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A spicy stew that’ll slay

A One-Pot Pot Roast That’s an Overnight Winner

Time to celebrate slow-cooker season with a roast you'll love the most

Neil Patrick Harris is the Founder and Editor-in-Chief of Wondercade. In his spare time he also acts — fairly well, too, as his Tony and Emmy Awards can attest.

January 24, 2024 1:43 pm

Winter is prime slow-cooker season — so it’s high time we get you a prime slow-cooker recipe, eh? You’re in luck. Chef Ari Bokovza of Acadia, his Mediterranean restaurant in NYC, is here with a recipe for what he calls “a Middle Eastern overnight pot roast”: Sephardic chamin (also called “hamin”), a spicy variation of the traditional Shabbat stew. “The magic happens when it is cooked overnight at a very low temp,” says Chef Ari. “The nuanced flavor can only be achieved in doing so this way.” Your patience will be rewarded with a wowing crowdpleaser that’ll make the dead of winter just a dash cozier. -NPH

Ari Bokovza’s Sephardic Chamin Stew

Servings: 6-8 servings

Copy Ingredients

  • ¼ cup dried chickpeas, soaked overnight in water and drained
  • ¼ cup dried gigante beans, soaked overnight in water and drained
  • ¼ cup dried cannellini beans, soaked overnight in water and drained
  • 3-4 lbs. brisket or chuck, trimmed of fat and connective tissue
  • 2 Tbsp. beef fat, or extra-virgin olive oil  
  • ½ white onion, diced 
  • 6 cloves garlic, thinly sliced 
  • ½ green chili, sliced with seeds 
  • ¼ tsp. turmeric 
  • ¼ tsp. paprika 
  • ½ cinnamon stick
  • ¼ tsp. ground coriander
  • ¼ tsp. ground cumin
  • 1 bay leaf 
  • 5 Tbsp. tomato paste 
  • 3 Tbsp. silan date syrup (or maple syrup)
  • 2 large or 3 small sweet potatoes, unpeeled and whole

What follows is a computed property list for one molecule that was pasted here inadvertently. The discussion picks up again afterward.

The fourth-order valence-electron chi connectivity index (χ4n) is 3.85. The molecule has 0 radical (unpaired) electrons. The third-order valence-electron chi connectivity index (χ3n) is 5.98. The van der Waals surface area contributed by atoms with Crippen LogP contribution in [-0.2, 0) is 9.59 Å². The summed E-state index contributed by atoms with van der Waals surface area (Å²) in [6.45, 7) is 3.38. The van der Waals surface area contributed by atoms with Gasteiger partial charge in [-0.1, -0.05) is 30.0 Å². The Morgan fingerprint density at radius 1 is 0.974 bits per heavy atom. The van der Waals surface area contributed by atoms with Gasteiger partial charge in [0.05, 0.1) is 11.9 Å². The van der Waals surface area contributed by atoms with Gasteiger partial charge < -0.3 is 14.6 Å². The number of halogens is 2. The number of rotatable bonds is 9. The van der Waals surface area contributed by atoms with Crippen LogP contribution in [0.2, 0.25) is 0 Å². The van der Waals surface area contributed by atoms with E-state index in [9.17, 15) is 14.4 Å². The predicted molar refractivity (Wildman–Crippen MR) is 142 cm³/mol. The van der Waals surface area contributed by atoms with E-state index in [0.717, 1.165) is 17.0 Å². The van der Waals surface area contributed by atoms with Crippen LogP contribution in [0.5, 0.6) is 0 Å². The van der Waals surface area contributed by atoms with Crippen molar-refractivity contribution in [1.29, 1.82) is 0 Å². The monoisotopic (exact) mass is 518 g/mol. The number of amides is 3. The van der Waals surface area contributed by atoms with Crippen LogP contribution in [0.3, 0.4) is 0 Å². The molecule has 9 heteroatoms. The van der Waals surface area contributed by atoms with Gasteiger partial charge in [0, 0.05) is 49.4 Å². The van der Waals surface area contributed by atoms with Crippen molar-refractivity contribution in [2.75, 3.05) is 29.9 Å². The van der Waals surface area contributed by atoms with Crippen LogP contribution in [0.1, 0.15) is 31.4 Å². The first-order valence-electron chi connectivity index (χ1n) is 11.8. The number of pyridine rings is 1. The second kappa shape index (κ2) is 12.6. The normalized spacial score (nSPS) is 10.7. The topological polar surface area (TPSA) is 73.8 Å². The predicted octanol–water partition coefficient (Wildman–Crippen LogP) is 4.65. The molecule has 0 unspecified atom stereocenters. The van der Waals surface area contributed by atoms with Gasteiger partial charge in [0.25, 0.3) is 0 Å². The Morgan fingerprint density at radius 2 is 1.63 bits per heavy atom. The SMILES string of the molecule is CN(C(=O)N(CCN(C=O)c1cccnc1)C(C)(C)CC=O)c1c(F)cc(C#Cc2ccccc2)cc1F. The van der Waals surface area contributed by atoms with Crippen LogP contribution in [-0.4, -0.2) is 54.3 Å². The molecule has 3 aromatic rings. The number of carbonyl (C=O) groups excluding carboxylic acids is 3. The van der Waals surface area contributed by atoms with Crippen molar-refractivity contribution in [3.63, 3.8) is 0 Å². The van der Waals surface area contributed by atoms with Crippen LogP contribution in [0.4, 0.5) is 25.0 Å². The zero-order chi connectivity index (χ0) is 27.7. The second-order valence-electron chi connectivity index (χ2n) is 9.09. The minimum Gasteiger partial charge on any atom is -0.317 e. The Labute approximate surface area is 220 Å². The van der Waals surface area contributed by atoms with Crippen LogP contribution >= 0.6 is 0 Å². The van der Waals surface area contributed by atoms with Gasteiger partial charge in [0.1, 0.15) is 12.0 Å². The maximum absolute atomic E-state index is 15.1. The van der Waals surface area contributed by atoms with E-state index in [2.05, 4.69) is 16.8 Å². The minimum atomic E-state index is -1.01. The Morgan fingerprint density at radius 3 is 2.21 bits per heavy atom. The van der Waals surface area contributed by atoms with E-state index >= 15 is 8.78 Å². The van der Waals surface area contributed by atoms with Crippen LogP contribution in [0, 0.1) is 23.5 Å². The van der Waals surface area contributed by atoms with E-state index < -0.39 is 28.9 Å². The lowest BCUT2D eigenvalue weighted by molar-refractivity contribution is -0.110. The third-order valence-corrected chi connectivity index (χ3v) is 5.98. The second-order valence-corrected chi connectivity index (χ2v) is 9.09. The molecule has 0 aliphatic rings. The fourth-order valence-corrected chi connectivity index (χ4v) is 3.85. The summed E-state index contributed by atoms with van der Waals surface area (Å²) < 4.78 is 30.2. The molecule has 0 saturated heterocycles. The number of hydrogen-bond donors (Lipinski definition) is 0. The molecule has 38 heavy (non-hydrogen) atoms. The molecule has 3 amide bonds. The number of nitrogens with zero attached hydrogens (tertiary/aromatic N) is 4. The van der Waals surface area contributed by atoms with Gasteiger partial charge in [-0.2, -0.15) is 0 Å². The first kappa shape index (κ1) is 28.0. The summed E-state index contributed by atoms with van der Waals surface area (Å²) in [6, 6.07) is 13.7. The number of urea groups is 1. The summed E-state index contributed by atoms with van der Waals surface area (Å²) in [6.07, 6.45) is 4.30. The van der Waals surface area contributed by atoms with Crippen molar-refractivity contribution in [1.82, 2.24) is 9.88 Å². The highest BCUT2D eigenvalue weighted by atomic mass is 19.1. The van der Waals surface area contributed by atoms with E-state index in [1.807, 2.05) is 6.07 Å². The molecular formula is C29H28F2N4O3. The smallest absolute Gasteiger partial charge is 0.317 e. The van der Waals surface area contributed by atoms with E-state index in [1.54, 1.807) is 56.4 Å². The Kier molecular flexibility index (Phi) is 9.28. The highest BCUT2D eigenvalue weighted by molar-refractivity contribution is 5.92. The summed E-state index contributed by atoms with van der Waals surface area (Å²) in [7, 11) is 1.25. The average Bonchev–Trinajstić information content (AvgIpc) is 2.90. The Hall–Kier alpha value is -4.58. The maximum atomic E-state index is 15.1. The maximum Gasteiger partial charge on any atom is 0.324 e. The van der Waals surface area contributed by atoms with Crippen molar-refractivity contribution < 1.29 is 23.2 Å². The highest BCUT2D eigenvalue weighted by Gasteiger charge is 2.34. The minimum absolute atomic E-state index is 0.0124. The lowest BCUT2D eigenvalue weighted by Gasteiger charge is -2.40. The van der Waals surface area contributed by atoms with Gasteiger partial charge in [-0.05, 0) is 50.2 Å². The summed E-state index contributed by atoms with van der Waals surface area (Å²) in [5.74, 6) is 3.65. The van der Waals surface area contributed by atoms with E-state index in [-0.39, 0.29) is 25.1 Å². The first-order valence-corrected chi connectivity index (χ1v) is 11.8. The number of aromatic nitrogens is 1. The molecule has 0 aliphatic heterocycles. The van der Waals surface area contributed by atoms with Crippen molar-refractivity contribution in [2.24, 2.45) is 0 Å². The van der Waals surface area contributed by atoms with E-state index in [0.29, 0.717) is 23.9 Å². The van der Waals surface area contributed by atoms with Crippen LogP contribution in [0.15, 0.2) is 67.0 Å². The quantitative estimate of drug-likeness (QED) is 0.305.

• 2 large or 3 small russet or Idaho potatoes, unpeeled and whole 
  • 1 lb. marrow bones, split lengthwise
  • 2 quarts water  
  • 5 whole eggs, shells washed

Copy Directions

    1. Preheat the oven to 200°F.

    2. Season the brisket with kosher salt and pepper.

    3. Heat the beef fat in a Dutch oven or large pot that will fit the brisket set over medium-high heat. 

    4. Using tongs, sear all sides of brisket until brown, about 5 minutes per side. Remove the brisket to a large plate or sheet pan.

    5. Add onions and lower the heat to medium and cook, stirring occasionally, until translucent, 3 to 5 minutes.

    6. Add the garlic and chili and cook, stirring occasionally until softened, 1 to 2 minutes.

    7. Add the spices, stirring occasionally, and toast until fragrant, about 1 minute.

    8. Add the bay leaf, tomato paste and silan, and cook, stirring occasionally until the tomato paste darkens, about 2 minutes.

    9. Add the potato, sweet potato, marrow bones, drained beans, brisket and any juices to the pot. Cover with water and bring to a simmer.

    10. Gently add the eggs. Cover the pot and cook for at least 12 hours.

Notes: One day in advance, combine the dried beans in a large pot of water and soak overnight. Drain before using. If you don’t have a large enough pot, you can cut the brisket in half. If you can’t find gigante beans, you can use more chickpeas or cannellini beans. If you can’t find the marrow bones, still make this dish! It’s worth trying to find the date syrup known as silan. While you can substitute maple syrup, you’ll love the rich silan over pancakes, oatmeal or in baking! Chamin is traditionally garnished with pickles, at Acadia Chef Ari uses a Tunisian variety, which features cauliflower.

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